The Bare Necessities


One of my life goals for 2017 was to stop putting my successes down to luck and start acknowledging my good decisions and achievements. So well done me for choosing to come to this wonderful, haphazard, endearing city of sunshine. Beirut is wonderful. Visit. But since this is not a travel blog I’d like to tell you about some other hopefully good observations I’ve been making related to the world of teaching instead.

As a CELTA trainer I’m pretty confident in my abilities to nurture complete newcomers to teaching into competent, confident, employable professionals. I’ve even worked with some of the teachers I have trained, and whilst I can’t take full credit for their abilities, I do feel very proud when other academic managers mention how good one of my ex-trainees is. I’ve always sympathised with CELTA trainees for surviving the four week barrage of information, although I’m sure they get some gratification out of the bloodshot eyes, lack of sleep and mental exhaustion. A feeling of ‘I survived’.

But what if you don’t have the luxury of 4 full weeks to learn how to teach a new subject? What if you don’t have 1 trainer per 6 trainees to assist at every step of the way? What if there is no time to write assignments and discuss lessons? What if you have no supplementary materials, no flashcards or CDs, or markers or dice, or teacher’s books? What if all you have is a student’s book and white A4 paper? What if you don’t have anything at all? What if the students attending such lessons are actually the lucky ones? According to UNICEF around 93 million children worldwide currently have no access to education. The majority of these children are girls. I have an overwhelming urge to run out into the world and grab these girls and teach them and empower them and make everything better. However I’m trying to stay sensible and will put that plan on hold, at least for a few weeks.

Anyway, back to the problem which has been consuming me all week – how to help young learner teachers whose intentions are good but whose resources and skills are extremely limited. The answer is simple. You listen, you empower the teacher, you acknowledge their uniqueness and individuality and you nurture what they are good at. In recent years I’ve spent a lot of time contemplating the drive towards standardisation in English language teaching. It unavoidably starts with CELTA where teachers are required to demonstrate a list of criteria to pass the course. Schools understandably want to present a cohesive product to sell to parents, so need to ensure all their teachers are providing the same course content, same methods and quality of lessons, and equal amounts of individual attention and personalised feedback per student. What worries me is that with all these requirements the voice of the teacher is being diminished to almost nothing. The teacher knows better than anyone else what their students need, how they will respond to a particular topic or piece of material and whether they even need to study it. As a teacher trainer and mentor I find I deal with certain issues over and over again, and of course I do my best to help find solutions. These solutions are drawn from my own experience of what has worked for me, and from the advice of published material and general expert opinion. But it seems that if many teachers across various contexts are consistently having the same problems, then it’s time to look at what is not working in the classroom and why. John Hattie asserts that the problem with conducting teacher observations is the risk that all you do is tell that teacher how to teach like you ( Whilst that is not the intention it is certainly something that all teacher trainers should give very careful thought to. Also worth considering is, do we do what we do in the primary classroom because we are personally convinced it’s the best way? Or do we do it because we have been told to do it. I’m not saying we’re doing anything wrong, I’m just not sure we’re doing everything right either.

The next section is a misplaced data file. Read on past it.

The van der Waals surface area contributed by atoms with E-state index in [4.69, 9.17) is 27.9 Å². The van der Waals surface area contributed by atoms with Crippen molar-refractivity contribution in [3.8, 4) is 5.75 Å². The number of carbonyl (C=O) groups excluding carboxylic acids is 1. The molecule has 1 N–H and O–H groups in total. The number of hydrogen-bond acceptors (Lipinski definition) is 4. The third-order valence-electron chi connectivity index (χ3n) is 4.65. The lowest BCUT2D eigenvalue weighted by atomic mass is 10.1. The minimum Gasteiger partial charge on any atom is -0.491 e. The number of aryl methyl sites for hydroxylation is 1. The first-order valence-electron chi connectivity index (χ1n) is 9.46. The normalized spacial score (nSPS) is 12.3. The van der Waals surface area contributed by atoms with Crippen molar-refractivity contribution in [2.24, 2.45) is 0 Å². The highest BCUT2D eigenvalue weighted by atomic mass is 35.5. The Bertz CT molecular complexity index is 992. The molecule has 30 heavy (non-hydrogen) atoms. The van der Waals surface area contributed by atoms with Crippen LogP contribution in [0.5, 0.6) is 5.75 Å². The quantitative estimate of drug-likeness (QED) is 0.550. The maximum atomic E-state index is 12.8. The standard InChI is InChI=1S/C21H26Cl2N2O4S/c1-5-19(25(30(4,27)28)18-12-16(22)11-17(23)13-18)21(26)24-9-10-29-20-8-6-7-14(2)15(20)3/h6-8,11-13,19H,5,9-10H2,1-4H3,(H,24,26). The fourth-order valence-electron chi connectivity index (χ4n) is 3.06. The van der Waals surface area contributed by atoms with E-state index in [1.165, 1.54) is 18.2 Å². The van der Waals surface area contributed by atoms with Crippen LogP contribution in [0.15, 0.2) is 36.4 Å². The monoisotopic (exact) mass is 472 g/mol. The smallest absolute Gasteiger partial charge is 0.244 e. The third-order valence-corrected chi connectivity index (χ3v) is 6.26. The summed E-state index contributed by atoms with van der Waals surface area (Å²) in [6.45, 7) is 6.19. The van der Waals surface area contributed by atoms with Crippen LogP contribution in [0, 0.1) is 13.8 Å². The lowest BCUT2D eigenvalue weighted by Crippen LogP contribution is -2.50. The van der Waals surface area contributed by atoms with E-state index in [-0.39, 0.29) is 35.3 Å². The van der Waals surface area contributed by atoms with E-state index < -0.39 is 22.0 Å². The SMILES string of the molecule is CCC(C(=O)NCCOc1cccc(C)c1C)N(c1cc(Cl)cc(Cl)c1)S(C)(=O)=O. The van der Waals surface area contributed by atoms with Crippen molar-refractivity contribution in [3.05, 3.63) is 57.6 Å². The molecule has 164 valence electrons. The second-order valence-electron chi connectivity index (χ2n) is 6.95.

What’s clear to me is that all of us, teachers or trainers or principles or anyone involved in educating children need to look very carefully at the students we are responsible for to assess how effective our teaching is. To try and be a little bit helpful, these are the things I have observed when working with children that I have personal conviction make lessons effective.

  1. Gamification is key, but it’s much more than playing games.